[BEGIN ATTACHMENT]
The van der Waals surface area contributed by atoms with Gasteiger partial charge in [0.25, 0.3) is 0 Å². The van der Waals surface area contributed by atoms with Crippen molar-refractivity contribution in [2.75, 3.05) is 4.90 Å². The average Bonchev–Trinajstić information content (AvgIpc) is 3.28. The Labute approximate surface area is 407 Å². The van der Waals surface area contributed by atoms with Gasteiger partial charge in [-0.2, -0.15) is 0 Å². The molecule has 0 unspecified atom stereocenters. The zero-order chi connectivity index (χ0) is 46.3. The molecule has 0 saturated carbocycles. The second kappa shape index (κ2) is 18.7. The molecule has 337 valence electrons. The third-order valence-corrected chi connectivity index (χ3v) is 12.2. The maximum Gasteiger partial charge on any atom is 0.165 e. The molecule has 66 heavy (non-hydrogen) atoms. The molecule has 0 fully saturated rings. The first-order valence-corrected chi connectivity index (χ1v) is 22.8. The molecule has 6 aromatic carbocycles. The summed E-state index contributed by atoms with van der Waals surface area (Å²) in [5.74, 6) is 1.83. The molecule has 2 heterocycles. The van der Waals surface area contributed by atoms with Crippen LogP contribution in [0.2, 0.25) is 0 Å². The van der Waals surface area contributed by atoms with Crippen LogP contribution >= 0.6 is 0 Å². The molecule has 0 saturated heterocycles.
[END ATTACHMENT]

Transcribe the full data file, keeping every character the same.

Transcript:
The van der Waals surface area contributed by atoms with Gasteiger partial charge in [0.25, 0.3) is 0 Å². The van der Waals surface area contributed by atoms with Crippen molar-refractivity contribution in [2.75, 3.05) is 4.90 Å². The average Bonchev–Trinajstić information content (AvgIpc) is 3.28. The Labute approximate surface area is 407 Å². The van der Waals surface area contributed by atoms with Gasteiger partial charge in [-0.2, -0.15) is 0 Å². The molecule has 0 unspecified atom stereocenters. The zero-order chi connectivity index (χ0) is 46.3. The molecule has 0 saturated carbocycles. The second kappa shape index (κ2) is 18.7. The molecule has 337 valence electrons. The third-order valence-corrected chi connectivity index (χ3v) is 12.2. The maximum Gasteiger partial charge on any atom is 0.165 e. The molecule has 66 heavy (non-hydrogen) atoms. The molecule has 0 fully saturated rings. The first-order valence-corrected chi connectivity index (χ1v) is 22.8. The molecule has 6 aromatic carbocycles. The summed E-state index contributed by atoms with van der Waals surface area (Å²) in [5.74, 6) is 1.83. The molecule has 2 heterocycles. The van der Waals surface area contributed by atoms with Crippen LogP contribution in [0.2, 0.25) is 0 Å². The van der Waals surface area contributed by atoms with Crippen LogP contribution >= 0.6 is 0 Å². The molecule has 0 saturated heterocycles.